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History of Psychiatry

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https://www.readbyqxmd.com/read/28730877/from-mental-hygiene-to-mental-health-ideology-discourses-and-practices-in-franco-s-spain-1939-75
#1
Enric J Novella, Ricardo Campos
Based on an analysis of the discourses, the ideological appropriation and the practical influence of mental hygiene in Spanish psychiatry during the early years of the Francoist regime, this article examines its decline and subsequent replacement by the new concept of mental health promoted by the World Health Organization and other international bodies from the mid-twentieth century. The old approach, essentially focused on the prophylaxis of insanity within the framework of a set of interventionist policies of social defence, was thus transformed from the beginning of the 1960s into a much more ambitious and comprehensive project which sought to promote the psychosocial balance and performance of individuals in the context of increasingly socialized health-related discourses and networks of care...
July 1, 2017: History of Psychiatry
https://www.readbyqxmd.com/read/28701052/-they-accused-me-of-strangling-her-epilepsy-and-violence-debate-in-croatia-at-the-end-of-the-nineteenth-and-the-beginning-of-the-twentieth-centuries
#2
Martin Kuhar, Stella Fatović-Ferenčić
Nineteenth-century psychiatry shifted its focus to the brain as the seat of mental disorders. With a new understanding of mental disorders arose the need to consult forensic psychiatrists in cases of criminal acts committed by persons with mental illness. This article focuses on three murders committed by 'epileptics' at the end of the nineteenth and the beginning of the twentieth centuries in Croatia. An analysis of these cases will help to situate forensic psychiatry at the turn of the century within the Austro-Hungarian Empire, and reveal the authority that forensic experts wielded in the courts...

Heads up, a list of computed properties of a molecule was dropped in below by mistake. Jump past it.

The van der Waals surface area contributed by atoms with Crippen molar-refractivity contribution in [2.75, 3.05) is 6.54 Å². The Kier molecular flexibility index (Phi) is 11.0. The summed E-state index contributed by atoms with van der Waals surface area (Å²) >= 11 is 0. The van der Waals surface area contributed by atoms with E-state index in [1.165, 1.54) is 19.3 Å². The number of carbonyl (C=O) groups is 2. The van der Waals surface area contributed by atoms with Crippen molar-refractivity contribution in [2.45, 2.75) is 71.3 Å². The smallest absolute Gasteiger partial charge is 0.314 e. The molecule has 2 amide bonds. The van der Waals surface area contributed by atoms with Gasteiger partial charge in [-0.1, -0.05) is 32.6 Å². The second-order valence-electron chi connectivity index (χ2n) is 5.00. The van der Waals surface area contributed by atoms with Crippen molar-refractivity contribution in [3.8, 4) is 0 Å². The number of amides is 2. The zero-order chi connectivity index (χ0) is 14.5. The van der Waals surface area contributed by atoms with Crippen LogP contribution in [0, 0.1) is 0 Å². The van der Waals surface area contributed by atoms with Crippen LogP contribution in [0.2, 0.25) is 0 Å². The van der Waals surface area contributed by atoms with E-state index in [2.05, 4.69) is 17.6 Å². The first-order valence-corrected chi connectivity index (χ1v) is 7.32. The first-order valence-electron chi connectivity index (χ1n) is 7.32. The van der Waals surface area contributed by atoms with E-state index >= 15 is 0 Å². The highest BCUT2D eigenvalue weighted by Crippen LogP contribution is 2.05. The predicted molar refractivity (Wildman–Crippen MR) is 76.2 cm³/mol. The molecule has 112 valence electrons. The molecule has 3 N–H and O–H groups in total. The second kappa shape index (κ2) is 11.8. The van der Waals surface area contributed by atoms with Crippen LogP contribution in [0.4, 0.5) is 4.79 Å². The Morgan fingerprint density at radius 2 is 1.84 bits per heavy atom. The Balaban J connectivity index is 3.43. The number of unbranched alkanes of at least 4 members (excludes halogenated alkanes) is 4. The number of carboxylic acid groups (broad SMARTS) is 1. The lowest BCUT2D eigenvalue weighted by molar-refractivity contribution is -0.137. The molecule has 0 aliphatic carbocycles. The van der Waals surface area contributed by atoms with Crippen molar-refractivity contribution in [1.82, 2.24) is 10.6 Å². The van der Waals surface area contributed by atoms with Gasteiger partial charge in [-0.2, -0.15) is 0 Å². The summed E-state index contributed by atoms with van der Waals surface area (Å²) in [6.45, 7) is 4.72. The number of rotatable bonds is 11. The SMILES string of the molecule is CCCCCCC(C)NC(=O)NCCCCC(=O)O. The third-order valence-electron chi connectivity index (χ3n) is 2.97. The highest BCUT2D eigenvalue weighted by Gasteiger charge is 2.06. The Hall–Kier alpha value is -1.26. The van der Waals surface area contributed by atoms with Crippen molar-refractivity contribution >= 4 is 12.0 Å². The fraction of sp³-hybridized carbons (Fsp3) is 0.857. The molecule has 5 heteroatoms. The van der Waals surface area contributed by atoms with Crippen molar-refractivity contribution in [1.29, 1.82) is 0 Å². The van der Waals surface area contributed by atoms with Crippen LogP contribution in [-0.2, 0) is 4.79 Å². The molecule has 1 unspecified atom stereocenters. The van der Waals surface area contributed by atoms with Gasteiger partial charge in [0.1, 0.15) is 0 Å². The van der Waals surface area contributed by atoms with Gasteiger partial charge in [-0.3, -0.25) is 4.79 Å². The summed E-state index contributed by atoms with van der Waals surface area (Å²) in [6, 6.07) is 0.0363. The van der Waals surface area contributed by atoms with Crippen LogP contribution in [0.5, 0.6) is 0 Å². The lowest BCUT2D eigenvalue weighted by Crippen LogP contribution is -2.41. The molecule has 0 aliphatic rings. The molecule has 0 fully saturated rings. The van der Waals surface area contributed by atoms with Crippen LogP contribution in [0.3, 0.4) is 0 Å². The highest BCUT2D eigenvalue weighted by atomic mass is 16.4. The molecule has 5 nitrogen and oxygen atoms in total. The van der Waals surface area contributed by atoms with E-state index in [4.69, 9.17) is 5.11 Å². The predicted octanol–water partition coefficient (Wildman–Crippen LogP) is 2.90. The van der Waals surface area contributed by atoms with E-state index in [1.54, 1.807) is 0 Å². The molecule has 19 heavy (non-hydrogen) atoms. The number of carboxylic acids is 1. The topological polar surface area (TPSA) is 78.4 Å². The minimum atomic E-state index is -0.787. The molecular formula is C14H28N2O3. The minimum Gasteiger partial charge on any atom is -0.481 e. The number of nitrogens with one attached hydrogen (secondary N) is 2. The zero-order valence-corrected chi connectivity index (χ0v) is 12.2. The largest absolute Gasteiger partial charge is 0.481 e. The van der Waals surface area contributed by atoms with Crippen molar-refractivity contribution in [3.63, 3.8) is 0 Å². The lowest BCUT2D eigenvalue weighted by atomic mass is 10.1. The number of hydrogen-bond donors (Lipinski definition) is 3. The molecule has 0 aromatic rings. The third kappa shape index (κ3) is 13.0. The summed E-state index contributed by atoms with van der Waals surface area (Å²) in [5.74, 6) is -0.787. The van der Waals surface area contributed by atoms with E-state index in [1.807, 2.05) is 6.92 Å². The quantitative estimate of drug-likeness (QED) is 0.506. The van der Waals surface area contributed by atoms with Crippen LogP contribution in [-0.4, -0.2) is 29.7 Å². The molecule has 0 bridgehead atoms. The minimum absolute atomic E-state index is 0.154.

July 1, 2017: History of Psychiatry
https://www.readbyqxmd.com/read/28701049/insane-acquittees-and-insane-convicts-the-rationalization-of-policy-in-nineteenth-century-connecticut
#3
Lawrence B Goodheart
A current situation in Connecticut of whether a violent insane acquittee should be held in a state prison or psychiatric facility raises difficult issues in jurisprudence and medical ethics. Overlooked is that the present case of Francis Anderson reiterates much of the debate over rationalization of policy during the formative nineteenth century. Contrary to theories of social control and state absolutism, governance in Connecticut was largely episodic, indecisive and dilatory over much of the century. The extraordinary urban and industrial transformation at the end of the Gilded Age finally forced a coherent response in keeping with longstanding legal and medical perspectives...
July 1, 2017: History of Psychiatry
https://www.readbyqxmd.com/read/28686061/lsd-experiments-by-the-united-states-army
#4
Colin A Ross